and its application in different branches: pigments and technologies of its obtaining (can have used for getting of metal oxides with other purpose).



1.1.1 Sorption of gases

Any technological adsorption process, no matter at what sequence it is carried – periodically or continuously, includes a row of mandatory stages, the first of all, these are adsorption and desorption. Only a comprehensive analysis of equilibrium and kinetic correlations of adsorption-desorption cycle and auxiliary stages (cooling, drying, etc.) reveals the best conditions for the whole process and recommend reasonable method of engineering calculation.

Most industrial adsorption processes are based on selective absorption of specific components of the gas-vapor mixture flow. During the absorption of gas or vapor, adsorption capacity depends on the type of sorbent, its porous structure, the nature of the substance absorbed is its partial pressure and temperature [1].

At equilibrium for the selected adsorbent-adsorbate system, amount of

absorbed gas or vapor is a function of the gases/velour’s partial pressure and temperature:

a = f (p, T). (1.1)

Equation (1.1) is fair for all ranges of temperature, but for the characterization of adsorption processes in porous matrix, usually the dependence of adsorption capacity of the pressure at a constant temperature – the so-called «isotherm of adsorption» is used:

a = f (r) for T = const. (1.2) In real process of the purification and separation of gases, influence of adsorption of bulk gas and other impurities, and kinetic factors may cause the need


to make adjustments in calculation of the adsorption capacity, which was initially determined by isotherms of pure components. However, in all real adsorption process, curve of thermodynamic equilibrium is the main comparative characteristics of different types of adsorbents and it determines the choice of optimal operating conditions of the process.

Simultaneously, the adsorption isotherm is a source of information about the structure of the adsorbent, adsorption heat and several other physic-chemical and technological characteristics.

C. Brunauer [1] highlighted five main types of adsorption isotherms, which are presented in Fig. 1.1. In the case of technical adsorbents, type I can be characterized as microporous adsorbents that contain virtually no transient pores. Initial bulging area of type II and IV isotherms indicate presence of macro pores with more or less substantial amount of micro pores in conjunction. Less steep initial ascent isotherm curves can be explained by mono- and multimolecular adsorption only for adsorbents with transitional porous type. Initial curved section isotherms types III and V, which are rarely found, are common for adsorbent- adsorbate systems, when interaction of molecules of adsorbate with an adsorbent much less than intermolecular interaction between adsorbate molecules, for example, caused by a presence of hydrogen bonds.

Fig. 1.1. The main types (IV) of adsorption isotherms.

a I





The main difference between II to IV and III of V types is that the volume transition pore (IV and V types) in a result of capillary condensation are filled up with adsorbate earlier than relative pressure become equal 1.1. As a result, on the isotherms appears top, almost horizontal, section.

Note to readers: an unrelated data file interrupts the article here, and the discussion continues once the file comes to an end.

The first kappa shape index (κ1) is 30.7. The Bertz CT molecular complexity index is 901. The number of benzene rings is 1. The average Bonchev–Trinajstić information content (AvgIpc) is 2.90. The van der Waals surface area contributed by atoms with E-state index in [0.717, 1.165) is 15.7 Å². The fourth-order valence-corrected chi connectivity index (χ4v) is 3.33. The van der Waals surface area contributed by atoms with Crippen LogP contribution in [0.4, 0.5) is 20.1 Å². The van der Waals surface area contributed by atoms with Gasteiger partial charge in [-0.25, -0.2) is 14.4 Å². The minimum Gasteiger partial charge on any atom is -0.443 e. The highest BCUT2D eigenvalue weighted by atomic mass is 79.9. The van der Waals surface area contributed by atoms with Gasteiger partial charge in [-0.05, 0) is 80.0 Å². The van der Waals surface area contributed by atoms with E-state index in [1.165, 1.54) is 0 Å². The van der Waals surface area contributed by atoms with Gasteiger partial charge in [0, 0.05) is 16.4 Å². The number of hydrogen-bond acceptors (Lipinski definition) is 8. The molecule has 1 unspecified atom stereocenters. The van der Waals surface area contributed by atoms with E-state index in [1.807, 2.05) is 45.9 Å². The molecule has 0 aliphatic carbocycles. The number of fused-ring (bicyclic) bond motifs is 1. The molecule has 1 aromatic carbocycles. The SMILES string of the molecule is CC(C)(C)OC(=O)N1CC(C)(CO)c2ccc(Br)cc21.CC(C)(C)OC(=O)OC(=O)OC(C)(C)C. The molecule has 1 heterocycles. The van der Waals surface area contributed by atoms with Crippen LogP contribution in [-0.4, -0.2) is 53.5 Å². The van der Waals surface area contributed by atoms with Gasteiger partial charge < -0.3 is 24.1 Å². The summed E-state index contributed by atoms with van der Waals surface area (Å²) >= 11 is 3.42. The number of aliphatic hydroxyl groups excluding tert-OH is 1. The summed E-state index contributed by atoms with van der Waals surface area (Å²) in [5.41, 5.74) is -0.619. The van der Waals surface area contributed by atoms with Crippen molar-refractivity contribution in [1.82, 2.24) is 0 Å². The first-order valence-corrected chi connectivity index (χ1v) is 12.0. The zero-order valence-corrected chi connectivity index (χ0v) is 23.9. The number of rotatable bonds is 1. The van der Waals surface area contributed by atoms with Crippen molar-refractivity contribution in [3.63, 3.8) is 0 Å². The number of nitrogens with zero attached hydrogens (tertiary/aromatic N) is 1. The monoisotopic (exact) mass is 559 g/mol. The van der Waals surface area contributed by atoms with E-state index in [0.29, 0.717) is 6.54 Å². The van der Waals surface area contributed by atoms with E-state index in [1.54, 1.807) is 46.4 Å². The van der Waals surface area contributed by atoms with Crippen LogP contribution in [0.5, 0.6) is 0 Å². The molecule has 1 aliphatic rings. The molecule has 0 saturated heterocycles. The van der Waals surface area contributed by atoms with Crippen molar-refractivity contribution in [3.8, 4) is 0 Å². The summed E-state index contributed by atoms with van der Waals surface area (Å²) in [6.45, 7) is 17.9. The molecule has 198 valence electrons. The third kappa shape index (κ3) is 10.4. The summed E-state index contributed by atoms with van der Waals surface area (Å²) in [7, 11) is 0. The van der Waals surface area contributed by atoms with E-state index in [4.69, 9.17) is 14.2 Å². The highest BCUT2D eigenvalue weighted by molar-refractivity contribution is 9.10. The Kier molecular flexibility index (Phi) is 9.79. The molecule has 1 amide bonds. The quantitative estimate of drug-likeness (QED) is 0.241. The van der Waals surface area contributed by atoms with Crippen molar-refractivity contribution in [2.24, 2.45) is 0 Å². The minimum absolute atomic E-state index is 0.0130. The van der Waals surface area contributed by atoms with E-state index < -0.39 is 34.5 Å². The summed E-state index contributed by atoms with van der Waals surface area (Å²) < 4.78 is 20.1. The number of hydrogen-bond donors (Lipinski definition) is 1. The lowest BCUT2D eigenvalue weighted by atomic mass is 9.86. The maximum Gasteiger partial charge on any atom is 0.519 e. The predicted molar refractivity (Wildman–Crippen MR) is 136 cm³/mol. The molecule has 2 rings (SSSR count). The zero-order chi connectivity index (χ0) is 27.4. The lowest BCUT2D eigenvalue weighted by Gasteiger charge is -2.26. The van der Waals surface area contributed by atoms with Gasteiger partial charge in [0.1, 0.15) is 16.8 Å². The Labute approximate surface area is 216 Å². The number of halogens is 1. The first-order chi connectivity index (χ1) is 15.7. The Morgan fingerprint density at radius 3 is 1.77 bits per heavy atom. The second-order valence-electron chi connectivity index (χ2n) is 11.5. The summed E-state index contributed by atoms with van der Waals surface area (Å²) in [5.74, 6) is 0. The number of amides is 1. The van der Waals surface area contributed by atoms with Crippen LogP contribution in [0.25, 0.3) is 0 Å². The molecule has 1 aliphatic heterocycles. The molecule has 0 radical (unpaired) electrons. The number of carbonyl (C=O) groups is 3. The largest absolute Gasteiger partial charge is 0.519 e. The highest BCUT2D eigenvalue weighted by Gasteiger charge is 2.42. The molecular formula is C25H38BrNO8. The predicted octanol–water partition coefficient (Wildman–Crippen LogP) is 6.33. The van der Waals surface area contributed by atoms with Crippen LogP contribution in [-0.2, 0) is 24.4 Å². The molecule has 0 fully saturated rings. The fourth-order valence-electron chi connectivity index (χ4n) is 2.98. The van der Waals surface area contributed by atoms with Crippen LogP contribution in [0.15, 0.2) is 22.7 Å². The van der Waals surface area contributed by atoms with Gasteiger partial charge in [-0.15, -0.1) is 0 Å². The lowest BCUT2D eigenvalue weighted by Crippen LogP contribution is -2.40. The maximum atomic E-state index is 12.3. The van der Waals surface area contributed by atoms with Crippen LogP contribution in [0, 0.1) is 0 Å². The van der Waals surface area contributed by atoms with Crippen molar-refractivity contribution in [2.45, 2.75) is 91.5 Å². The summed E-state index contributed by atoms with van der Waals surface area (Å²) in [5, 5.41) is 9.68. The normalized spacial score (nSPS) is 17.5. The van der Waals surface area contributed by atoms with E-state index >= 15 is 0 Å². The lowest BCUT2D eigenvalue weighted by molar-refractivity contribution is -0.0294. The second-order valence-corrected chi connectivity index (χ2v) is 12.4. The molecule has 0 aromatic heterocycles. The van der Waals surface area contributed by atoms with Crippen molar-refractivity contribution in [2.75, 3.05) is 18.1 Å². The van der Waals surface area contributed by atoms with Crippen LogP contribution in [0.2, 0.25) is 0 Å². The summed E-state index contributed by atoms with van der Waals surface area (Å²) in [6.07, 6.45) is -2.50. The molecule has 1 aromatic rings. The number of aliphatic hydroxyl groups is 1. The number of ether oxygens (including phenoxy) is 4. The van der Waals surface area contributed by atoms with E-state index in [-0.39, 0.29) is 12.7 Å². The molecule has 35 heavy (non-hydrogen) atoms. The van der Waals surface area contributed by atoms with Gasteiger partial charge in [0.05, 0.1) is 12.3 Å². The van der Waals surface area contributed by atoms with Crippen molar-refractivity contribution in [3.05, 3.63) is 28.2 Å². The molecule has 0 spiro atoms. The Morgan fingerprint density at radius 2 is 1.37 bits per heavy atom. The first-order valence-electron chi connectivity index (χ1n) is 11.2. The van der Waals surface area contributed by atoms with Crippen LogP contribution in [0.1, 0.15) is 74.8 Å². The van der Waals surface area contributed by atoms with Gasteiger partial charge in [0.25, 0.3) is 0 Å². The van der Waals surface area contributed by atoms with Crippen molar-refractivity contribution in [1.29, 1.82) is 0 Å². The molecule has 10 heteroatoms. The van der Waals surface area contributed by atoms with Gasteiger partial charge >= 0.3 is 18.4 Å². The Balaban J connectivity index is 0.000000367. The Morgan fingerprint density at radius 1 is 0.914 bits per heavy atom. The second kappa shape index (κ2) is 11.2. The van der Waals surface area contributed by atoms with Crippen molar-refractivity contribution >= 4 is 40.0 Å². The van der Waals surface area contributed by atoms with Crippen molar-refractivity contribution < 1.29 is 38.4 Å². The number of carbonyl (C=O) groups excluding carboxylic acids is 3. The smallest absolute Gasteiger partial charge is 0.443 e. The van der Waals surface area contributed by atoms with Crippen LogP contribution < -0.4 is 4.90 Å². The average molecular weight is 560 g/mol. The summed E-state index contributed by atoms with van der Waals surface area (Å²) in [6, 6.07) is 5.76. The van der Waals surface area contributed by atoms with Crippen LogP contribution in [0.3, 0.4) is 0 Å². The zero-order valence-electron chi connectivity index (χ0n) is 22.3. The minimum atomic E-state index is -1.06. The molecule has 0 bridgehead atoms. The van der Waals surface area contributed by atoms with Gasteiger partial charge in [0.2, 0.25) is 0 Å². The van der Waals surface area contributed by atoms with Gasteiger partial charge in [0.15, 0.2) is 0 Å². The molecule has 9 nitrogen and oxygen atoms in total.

The basis of engineering calculation of almost any technological process of adsorption is the proceeding of adsorption isotherms, despite the fact, that most of them run dynamically (not statically).

Theory of monomolecular adsorption

The first fundamental equation of adsorption isotherm was Langmuir’s equation. It is based on the assumption that the adsorption localized and occurs at active centers with the equal energy. They situated relatively rarely on the surface of the adsorbent. Consequently, the interaction between adsorbed molecules is absent. Each active center can adsorb only one molecule. According to this theory, with increasing of pressure, the part of solid surface, which is covered with molecules of adsorbate, increase. After reaching saturation pressure throughout the surface a monolayer of adsorbate is formed [2,3].

The ratio of filling of the surface is expressed as ratio of adsorption capacity at equilibrium pressure p to the adsorption capacity at monomolecular filling of surface am. The parameter am being called monolayer capacity. Accordingly, the equation of Langmuir’s adsorption isotherm written as follows:

𝑎 = 𝑎𝑚𝑏𝑝

(1+𝑏𝑝), (1.3)

where b – a factor that takes into account the ratio of the speed of adsorption and desorption.

The equation of Langmuir covers a wide range of pressures. At the starting point of isotherm bp<<1, the equation takes the following form:


𝑎 ≈ 𝑎𝑚𝑏𝑝. (1.4) On this site adsorption capacity increases linearly with increasing of equilibrium pressure (Henry ‘s equation). With high pressure (bp>>1) the surface starts to be covered by monolayer of molecules, and isotherm is parallel to the X axis:

𝑎 ≈ 𝑎𝑚. (1.5)

To simplify the use of equation (1.3), it can be transformed as follows:

𝑝 𝑎 = 1

𝑎𝑚𝑏+ 1

𝑎𝑚𝑝, (1.6)


1 𝑎 = 1

𝑎𝑚+ 1

𝑎𝑚𝑏 1

𝑝. (1.7)

The slope of the line and the segment formed by interception by the curve of the Y axis, gives information how calculate constants am and b. Using monolayer capacity (am, mole/g) the surface area of the adsorbent (Ssp, m2/g) can be determined as:

Ssp = аm NAm (1.8) where NA – Avogadro's number; m – the area occupied by a molecule of adsorbate in a dense layer on the surface of the adsorbent.

The equation of Langmuir, and hence the method for determining the surface area can be applied to systems in which the process is not complicated by multimolecular adsorption, adsorption in micro pores and capillary condensation.